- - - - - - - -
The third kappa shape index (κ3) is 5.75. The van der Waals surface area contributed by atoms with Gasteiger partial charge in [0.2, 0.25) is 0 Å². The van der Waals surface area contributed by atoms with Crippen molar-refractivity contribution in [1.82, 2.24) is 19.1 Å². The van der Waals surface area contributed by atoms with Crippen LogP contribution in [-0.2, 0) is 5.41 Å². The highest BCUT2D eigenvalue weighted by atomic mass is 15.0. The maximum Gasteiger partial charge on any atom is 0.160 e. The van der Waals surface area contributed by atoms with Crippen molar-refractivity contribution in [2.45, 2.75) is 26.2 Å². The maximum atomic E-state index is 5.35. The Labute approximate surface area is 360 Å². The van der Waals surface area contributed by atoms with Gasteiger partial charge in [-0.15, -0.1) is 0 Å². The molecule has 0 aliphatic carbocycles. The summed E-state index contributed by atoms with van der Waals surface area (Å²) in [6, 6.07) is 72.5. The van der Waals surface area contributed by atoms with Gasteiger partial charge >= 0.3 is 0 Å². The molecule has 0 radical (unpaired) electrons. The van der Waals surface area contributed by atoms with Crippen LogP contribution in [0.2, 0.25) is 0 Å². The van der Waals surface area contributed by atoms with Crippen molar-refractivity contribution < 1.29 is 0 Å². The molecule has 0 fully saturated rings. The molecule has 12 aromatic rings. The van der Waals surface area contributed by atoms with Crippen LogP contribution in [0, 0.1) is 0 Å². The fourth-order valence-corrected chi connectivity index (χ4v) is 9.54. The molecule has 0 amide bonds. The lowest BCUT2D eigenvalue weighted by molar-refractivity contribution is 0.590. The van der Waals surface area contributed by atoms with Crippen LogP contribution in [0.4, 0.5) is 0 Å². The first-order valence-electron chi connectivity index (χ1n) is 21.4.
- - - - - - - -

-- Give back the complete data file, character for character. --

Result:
The third kappa shape index (κ3) is 5.75. The van der Waals surface area contributed by atoms with Gasteiger partial charge in [0.2, 0.25) is 0 Å². The van der Waals surface area contributed by atoms with Crippen molar-refractivity contribution in [1.82, 2.24) is 19.1 Å². The van der Waals surface area contributed by atoms with Crippen LogP contribution in [-0.2, 0) is 5.41 Å². The highest BCUT2D eigenvalue weighted by atomic mass is 15.0. The maximum Gasteiger partial charge on any atom is 0.160 e. The van der Waals surface area contributed by atoms with Crippen molar-refractivity contribution in [2.45, 2.75) is 26.2 Å². The maximum atomic E-state index is 5.35. The Labute approximate surface area is 360 Å². The van der Waals surface area contributed by atoms with Gasteiger partial charge in [-0.15, -0.1) is 0 Å². The molecule has 0 aliphatic carbocycles. The summed E-state index contributed by atoms with van der Waals surface area (Å²) in [6, 6.07) is 72.5. The van der Waals surface area contributed by atoms with Gasteiger partial charge >= 0.3 is 0 Å². The molecule has 0 radical (unpaired) electrons. The van der Waals surface area contributed by atoms with Crippen LogP contribution in [0.2, 0.25) is 0 Å². The van der Waals surface area contributed by atoms with Crippen molar-refractivity contribution < 1.29 is 0 Å². The molecule has 0 fully saturated rings. The molecule has 12 aromatic rings. The van der Waals surface area contributed by atoms with Crippen LogP contribution in [0, 0.1) is 0 Å². The fourth-order valence-corrected chi connectivity index (χ4v) is 9.54. The molecule has 0 amide bonds. The lowest BCUT2D eigenvalue weighted by molar-refractivity contribution is 0.590. The van der Waals surface area contributed by atoms with Crippen LogP contribution in [0.4, 0.5) is 0 Å². The first-order valence-electron chi connectivity index (χ1n) is 21.4.